LOUISVILLE, KY (WAVE) - The University of Louisville has finally made a deal to buy the old silo property off Interstate 65 near Papa John's Cardinal Stadium.
For well over a decade, we've seen the amazing progress on the UofL campus in that area thanks in a big part to UofL Athletic Director Tom Jurich. Drivers on I-65 have seen it too, that is until they come up on 22 silos.
The deal to finally purchase the old Solae soy product factory property is part of the University's master plan to continue to transform its campus.
"The University has had it's eyes on that property for a long time," said UofL Spokesman Mark Hebert.
Just how long?
At least as long as when the UofL banners started going up on those iconic Louisville silos. That was back in 1998 when Papa John's Cardinal Stadium first opened. Back then former WAVE 3 News political pundit Dave Nakdimen noted that the banners on concrete silos didn't quite measure up to the stadium next door. Nakdimen joked in a commentary, "An artistic statement is made by attaching the vinyl lettering with bolts and with a little effort I'm sure they may have funded the entire project with a grant from the National Endowment for the Arts."
When the company closed its doors back in January of 2013 WAVE 3 News asked the company about the possibility of the university buying the 15-acre property.
A manager told us, "It's all pure speculation at this point there have been no confirmed potential buyers." After years of building state-of-the-art athletic facilities around the 22 silos. The University of Louisville foundation will now pay $3.3 million to become its new owner.
The school may use the property for research buildings, classrooms or sports facilities and right now, they're just happy drivers on I-65 will be able to see it.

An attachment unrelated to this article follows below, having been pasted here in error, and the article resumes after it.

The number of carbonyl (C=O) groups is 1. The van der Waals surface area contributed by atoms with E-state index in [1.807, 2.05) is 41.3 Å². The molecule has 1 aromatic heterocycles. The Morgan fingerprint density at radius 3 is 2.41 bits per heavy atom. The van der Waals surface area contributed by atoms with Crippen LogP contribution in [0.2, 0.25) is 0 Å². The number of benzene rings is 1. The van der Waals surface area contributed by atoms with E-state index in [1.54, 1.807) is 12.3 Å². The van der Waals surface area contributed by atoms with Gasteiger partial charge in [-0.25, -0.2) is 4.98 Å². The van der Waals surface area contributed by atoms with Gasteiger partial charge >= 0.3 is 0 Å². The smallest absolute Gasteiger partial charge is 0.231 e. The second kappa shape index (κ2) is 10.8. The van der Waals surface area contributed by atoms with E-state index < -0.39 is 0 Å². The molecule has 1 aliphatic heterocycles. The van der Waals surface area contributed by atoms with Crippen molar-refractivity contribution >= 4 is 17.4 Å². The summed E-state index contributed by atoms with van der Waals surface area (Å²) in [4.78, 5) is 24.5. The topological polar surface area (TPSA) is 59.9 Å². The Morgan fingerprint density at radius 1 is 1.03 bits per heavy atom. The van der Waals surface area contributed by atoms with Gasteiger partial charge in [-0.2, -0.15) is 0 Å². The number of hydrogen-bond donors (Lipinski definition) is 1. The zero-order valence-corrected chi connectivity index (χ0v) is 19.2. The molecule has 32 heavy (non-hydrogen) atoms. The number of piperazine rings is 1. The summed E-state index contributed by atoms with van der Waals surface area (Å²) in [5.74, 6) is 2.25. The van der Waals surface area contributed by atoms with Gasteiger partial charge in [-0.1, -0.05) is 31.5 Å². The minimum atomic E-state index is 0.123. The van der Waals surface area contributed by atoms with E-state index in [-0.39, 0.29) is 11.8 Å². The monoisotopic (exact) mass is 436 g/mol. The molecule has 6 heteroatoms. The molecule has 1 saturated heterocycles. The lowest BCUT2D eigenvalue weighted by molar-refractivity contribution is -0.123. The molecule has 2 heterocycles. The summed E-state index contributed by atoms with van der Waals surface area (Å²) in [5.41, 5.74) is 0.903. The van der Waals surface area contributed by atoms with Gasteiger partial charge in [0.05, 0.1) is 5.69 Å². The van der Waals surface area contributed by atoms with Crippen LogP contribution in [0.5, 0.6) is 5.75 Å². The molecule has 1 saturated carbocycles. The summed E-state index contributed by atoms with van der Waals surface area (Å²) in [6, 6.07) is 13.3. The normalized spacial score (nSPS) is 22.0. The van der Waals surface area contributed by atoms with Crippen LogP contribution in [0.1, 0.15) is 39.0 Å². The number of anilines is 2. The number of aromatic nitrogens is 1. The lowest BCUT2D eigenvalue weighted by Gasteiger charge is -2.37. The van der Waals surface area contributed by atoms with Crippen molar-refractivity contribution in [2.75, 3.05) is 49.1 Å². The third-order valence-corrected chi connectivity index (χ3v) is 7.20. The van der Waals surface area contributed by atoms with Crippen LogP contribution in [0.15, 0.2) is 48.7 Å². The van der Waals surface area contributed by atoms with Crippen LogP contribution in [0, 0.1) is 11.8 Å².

Hebert said, "It's a whole lot better for us that people traveling along I-65 can look off to the left or the right and see this beautiful campus and all these great athletic fields instead of 22 silos sticking up and blocking their view of this beautiful campus." Hebert tells us the changes in the UofL campus over the last few years including the new student activity center and numerous athletic fields have really made a huge difference in retaining students and bumping up the graduation rate.
The purchase of the silos property is just one of the deals UoflL has in motion.
The university is also in active negotiations to buy the old Dulworth office building on Market Street as part of the downtown Nucleus project. The University Foundation has authorized up to $2.8 million for that purchase.
Hebert said the bridge construction in that area near the old Haymarket block may lead to changes for the location of the Nucleus parking garage and could lead to re-designing or tweaking of the downtown research and technology park.